2012
FLASH FICTION CONTEST
Third Place
$50 Award

THE STRANGERS OF DUBAI

by Victoria Kelly

The war seemed so far away from the hot, dusty room inside the gold market. Outside, in the street, clusters of robed women huddled like pigeons, and you couldn’t tell who was Western and who was Eastern beneath the fabric, and who was slim or rich or beautiful or only wishing for it. The shopkeepers stood at attention in the doorways, like butlers, and tried to find the faces of the Indian brides, whose mothers cooed over wedding sets studded with emeralds.

My husband was happiest that weekend floating in the hotel pool, watched by waiters who hovered with cold towels and glided back and forth to a bar stocked with date juice. It was nothing like the ship, the too-narrow staterooms and the toilets that wouldn’t flush, the jets pounding the decks and the way you sometimes in the red-lit darkness couldn’t tell whether it was day or night or how far away the war was. But in the hotel there were marble baths and blue carpets and the hall lights and air conditioning stayed on all night.

In the market we quickly discovered that gold was expensive wherever we went, and we wandered into a side-street shop to buy cheaper souvenirs instead. Two shopkeepers, dressed in white, stood side by side with their hands clasped behind their backs. I pointed to a wall of silk pashminas. “How much?”

One of the men stepped forward. He was younger than the other but I guessed that the older one did not know English. “Three hundred dirham,” he said. Thirty dollars.

My husband shook his head and laughed a little. “One hundred,” he countered.

The younger one looked at the older man and said something I couldn’t understand. The older man nodded almost imperceptibly, and I saw my husband wince. He reached out and put his arm firmly around my waist.

The older man shuffled into the back while the younger watched us, amused. “You are American?” he asked.

We were stationed in Virginia at the time and living in a white stucco townhouse by the beach. But my husband, holding me by the waist, smiled as if he didn’t understand.

The man smiled back at us, a tight-lipped smile, as if we were all playing the same game. He was young, no more than twenty-five. “I am Afghan,” he said, still smiling, and I understood that my husband had already known this, that he had recognized in the men’s speech words he had heard before. But before any of us could speak again the pashminas were brought in. They were wrapped in cellophane, and inside, the fabrics were as delicate as stockings and brightly colored, like birds.

My husband took out his credit card.

“No card,” the young man said. “Dirham.”

“We don’t have it.”

“We take you to cash machine.”

My husband hesitated. He had spent weeks on the ground with men just like these, who smiled at him but shot rockets over the wall of the compound at night. And none of us knew now in this neutral desert whether we were friends or enemies or what the others had or had not done.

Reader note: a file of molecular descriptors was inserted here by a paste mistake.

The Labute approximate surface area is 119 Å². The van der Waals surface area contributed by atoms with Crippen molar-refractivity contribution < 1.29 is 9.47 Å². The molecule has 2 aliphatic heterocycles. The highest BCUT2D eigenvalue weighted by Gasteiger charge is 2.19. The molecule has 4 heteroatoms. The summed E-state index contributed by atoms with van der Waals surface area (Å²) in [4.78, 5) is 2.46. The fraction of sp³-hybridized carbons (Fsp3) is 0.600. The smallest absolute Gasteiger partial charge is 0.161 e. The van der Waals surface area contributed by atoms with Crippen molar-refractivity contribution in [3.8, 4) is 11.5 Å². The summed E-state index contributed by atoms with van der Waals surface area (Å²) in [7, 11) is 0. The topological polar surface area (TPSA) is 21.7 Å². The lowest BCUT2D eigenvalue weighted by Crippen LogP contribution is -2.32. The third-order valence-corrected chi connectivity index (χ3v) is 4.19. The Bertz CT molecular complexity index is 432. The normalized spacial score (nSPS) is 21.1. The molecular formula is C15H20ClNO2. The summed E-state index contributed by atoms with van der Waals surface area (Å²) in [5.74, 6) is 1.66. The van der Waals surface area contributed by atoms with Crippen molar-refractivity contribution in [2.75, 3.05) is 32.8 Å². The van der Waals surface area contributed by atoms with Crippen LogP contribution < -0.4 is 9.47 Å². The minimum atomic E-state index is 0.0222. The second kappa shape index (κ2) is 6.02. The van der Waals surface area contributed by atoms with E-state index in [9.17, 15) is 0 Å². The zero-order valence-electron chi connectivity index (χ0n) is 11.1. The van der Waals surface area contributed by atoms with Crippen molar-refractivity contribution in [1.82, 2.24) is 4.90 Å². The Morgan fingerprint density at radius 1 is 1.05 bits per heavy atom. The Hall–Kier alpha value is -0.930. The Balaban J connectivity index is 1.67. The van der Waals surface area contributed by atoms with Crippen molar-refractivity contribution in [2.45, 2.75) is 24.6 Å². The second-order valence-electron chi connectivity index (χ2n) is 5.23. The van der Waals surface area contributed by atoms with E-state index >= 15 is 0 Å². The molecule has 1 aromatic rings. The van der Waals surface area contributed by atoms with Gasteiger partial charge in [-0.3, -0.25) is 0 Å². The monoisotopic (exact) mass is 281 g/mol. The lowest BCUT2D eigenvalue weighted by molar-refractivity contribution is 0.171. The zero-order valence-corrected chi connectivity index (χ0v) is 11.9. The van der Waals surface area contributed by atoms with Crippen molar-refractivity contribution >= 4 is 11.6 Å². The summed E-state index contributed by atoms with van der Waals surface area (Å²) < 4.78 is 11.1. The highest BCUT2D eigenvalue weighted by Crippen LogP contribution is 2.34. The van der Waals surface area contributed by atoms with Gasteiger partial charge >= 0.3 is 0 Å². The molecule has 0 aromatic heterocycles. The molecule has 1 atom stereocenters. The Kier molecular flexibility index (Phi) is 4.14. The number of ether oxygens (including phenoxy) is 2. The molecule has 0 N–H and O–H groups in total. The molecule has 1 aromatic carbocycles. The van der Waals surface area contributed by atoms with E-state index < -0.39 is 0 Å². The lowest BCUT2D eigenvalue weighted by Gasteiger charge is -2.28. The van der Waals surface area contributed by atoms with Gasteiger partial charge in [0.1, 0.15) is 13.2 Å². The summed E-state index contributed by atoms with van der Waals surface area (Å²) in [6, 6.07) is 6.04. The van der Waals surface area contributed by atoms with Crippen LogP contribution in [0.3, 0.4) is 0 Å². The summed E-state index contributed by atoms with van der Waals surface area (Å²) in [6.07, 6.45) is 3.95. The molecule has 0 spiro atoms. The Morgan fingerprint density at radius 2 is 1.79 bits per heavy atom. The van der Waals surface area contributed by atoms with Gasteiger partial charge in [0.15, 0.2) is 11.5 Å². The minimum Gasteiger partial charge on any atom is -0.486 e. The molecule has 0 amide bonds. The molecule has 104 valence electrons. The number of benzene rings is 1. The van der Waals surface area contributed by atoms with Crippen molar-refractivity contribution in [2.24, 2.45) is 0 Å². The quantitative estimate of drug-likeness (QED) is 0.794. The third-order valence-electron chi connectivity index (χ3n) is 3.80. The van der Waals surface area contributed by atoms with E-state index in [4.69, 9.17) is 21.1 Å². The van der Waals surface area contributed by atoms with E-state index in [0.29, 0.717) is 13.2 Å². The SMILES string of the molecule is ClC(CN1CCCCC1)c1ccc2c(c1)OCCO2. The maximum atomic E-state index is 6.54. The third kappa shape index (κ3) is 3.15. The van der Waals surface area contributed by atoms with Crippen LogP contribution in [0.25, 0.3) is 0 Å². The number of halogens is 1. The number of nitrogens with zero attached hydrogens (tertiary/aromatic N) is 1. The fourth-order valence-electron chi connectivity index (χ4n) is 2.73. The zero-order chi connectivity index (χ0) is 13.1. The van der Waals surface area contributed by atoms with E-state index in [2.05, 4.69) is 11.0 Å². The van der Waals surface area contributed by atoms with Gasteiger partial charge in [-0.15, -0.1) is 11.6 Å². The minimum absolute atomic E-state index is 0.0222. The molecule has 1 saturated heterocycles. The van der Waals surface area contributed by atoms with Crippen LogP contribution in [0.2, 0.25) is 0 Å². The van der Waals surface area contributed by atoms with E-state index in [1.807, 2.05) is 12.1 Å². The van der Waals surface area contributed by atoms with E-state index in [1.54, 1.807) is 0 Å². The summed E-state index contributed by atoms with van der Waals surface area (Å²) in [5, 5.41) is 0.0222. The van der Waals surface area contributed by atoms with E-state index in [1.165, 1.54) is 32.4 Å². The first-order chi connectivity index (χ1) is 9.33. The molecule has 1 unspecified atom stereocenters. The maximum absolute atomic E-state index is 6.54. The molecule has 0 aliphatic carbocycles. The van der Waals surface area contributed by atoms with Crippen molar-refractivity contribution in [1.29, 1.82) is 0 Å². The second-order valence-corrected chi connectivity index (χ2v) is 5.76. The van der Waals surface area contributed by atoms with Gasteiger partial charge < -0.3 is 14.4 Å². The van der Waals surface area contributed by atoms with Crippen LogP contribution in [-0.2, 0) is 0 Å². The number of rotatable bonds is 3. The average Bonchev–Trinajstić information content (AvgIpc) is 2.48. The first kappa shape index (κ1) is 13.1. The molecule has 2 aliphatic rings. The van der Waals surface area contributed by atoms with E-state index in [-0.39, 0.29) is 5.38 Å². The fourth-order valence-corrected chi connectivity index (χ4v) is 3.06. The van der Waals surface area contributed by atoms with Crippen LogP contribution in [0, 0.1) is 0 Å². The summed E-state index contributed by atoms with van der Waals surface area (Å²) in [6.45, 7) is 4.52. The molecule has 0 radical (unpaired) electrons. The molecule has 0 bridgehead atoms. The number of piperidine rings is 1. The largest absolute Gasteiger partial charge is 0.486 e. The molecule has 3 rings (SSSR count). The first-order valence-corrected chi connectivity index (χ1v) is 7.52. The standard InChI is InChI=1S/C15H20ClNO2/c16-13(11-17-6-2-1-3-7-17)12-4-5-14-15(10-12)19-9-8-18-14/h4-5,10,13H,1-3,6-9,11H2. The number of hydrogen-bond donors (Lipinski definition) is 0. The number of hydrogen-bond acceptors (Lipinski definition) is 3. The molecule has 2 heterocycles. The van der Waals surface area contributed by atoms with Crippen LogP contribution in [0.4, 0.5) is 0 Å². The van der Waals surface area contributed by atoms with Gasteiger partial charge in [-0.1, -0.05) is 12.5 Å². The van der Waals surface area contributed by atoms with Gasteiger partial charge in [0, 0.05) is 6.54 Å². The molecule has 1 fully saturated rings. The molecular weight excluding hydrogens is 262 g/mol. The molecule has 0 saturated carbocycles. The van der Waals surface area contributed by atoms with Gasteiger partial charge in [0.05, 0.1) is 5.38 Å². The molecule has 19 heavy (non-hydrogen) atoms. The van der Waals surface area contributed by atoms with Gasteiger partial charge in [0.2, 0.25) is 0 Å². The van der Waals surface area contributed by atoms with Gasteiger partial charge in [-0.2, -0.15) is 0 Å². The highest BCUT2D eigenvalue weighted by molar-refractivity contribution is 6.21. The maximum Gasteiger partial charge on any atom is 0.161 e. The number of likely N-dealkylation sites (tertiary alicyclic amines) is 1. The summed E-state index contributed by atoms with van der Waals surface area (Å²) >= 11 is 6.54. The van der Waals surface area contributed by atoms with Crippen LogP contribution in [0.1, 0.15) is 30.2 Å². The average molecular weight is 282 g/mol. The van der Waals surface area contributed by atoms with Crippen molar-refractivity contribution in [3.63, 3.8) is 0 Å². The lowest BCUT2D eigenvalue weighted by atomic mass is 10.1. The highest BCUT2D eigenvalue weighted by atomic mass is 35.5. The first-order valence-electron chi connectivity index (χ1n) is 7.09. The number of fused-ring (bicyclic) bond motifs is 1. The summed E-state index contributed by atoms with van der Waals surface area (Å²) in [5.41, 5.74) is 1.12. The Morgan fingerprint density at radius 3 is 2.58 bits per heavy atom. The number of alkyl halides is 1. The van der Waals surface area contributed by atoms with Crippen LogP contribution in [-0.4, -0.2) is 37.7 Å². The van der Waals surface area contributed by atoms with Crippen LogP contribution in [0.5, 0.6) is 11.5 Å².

The men pushed the pashminas into a plastic bag and led us out of the shop and down the street into a private courtyard, where groups of more white-smocked men stood around smoking.

The younger shopkeeper gestured to an ATM pushed against the wall of a shuttered bank. “Here is cash,” he said, then stuck out his chin when my husband didn’t move. “You get cash,” he said again, forcefully this time. He edged us both forward and I could smell the dry sootiness of his breath on my neck. My husband opened his wallet and the other shopkeeper pushed forward as well, so that all four of us were pressed together in front of the machine. I couldn’t bring myself to breathe and I wished I had not made us leave the hotel.

But when I followed my husband’s gaze, I saw that our shopkeepers were not looking at us. They were watching the smoking men, who were eyeing us eagerly. It only then occurred to me that our shopkeepers had formed a wall behind us so that these men could not accost us.

When the cash slid out of the machine, the older man put out his hand. He took the money and put it in his pocket and held out his hand again. When my husband put out his hand as well, I understood that it was not more money that was being asked for.

They grasped each other’s palms.

“This good buy,” the younger man translated, gesturing toward the pashminas.

“Yes.” My husband repeated. “It’s good bye.”

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Victoria Kelly received an MFA from the Iowa Writers’ Workshop. Her stories have been published in Colorado Review, Fiction, Alaska Quarterly Review and The Idaho Review, among others. She lives in Virginia Beach.